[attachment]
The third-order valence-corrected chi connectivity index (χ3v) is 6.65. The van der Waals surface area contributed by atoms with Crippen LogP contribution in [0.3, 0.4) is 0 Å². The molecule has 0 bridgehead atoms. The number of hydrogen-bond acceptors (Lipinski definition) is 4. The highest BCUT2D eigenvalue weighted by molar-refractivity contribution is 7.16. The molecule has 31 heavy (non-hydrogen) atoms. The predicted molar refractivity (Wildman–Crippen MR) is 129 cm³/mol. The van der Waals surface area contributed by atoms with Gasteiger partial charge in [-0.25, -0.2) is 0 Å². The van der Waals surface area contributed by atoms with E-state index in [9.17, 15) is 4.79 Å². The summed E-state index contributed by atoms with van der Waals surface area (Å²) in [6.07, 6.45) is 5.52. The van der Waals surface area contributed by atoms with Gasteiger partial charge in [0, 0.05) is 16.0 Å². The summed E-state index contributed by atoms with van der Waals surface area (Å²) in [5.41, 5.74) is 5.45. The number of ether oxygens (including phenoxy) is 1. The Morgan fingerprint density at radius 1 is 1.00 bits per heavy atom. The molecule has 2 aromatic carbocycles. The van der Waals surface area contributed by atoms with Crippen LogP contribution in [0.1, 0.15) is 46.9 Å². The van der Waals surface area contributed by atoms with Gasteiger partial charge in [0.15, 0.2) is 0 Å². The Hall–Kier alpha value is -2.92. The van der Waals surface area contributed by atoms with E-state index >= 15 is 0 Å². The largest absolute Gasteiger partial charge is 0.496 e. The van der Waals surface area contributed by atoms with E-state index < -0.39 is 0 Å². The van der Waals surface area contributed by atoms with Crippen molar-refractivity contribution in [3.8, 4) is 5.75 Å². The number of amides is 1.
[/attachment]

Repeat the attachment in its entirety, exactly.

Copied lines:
The third-order valence-corrected chi connectivity index (χ3v) is 6.65. The van der Waals surface area contributed by atoms with Crippen LogP contribution in [0.3, 0.4) is 0 Å². The molecule has 0 bridgehead atoms. The number of hydrogen-bond acceptors (Lipinski definition) is 4. The highest BCUT2D eigenvalue weighted by molar-refractivity contribution is 7.16. The molecule has 31 heavy (non-hydrogen) atoms. The predicted molar refractivity (Wildman–Crippen MR) is 129 cm³/mol. The van der Waals surface area contributed by atoms with Gasteiger partial charge in [-0.25, -0.2) is 0 Å². The van der Waals surface area contributed by atoms with E-state index in [9.17, 15) is 4.79 Å². The summed E-state index contributed by atoms with van der Waals surface area (Å²) in [6.07, 6.45) is 5.52. The van der Waals surface area contributed by atoms with Gasteiger partial charge in [0, 0.05) is 16.0 Å². The summed E-state index contributed by atoms with van der Waals surface area (Å²) in [5.41, 5.74) is 5.45. The number of ether oxygens (including phenoxy) is 1. The Morgan fingerprint density at radius 1 is 1.00 bits per heavy atom. The molecule has 2 aromatic carbocycles. The van der Waals surface area contributed by atoms with Crippen LogP contribution in [0.1, 0.15) is 46.9 Å². The van der Waals surface area contributed by atoms with Gasteiger partial charge in [0.15, 0.2) is 0 Å². The Hall–Kier alpha value is -2.92. The van der Waals surface area contributed by atoms with E-state index >= 15 is 0 Å². The largest absolute Gasteiger partial charge is 0.496 e. The van der Waals surface area contributed by atoms with E-state index < -0.39 is 0 Å². The van der Waals surface area contributed by atoms with Crippen molar-refractivity contribution in [3.8, 4) is 5.75 Å². The number of amides is 1.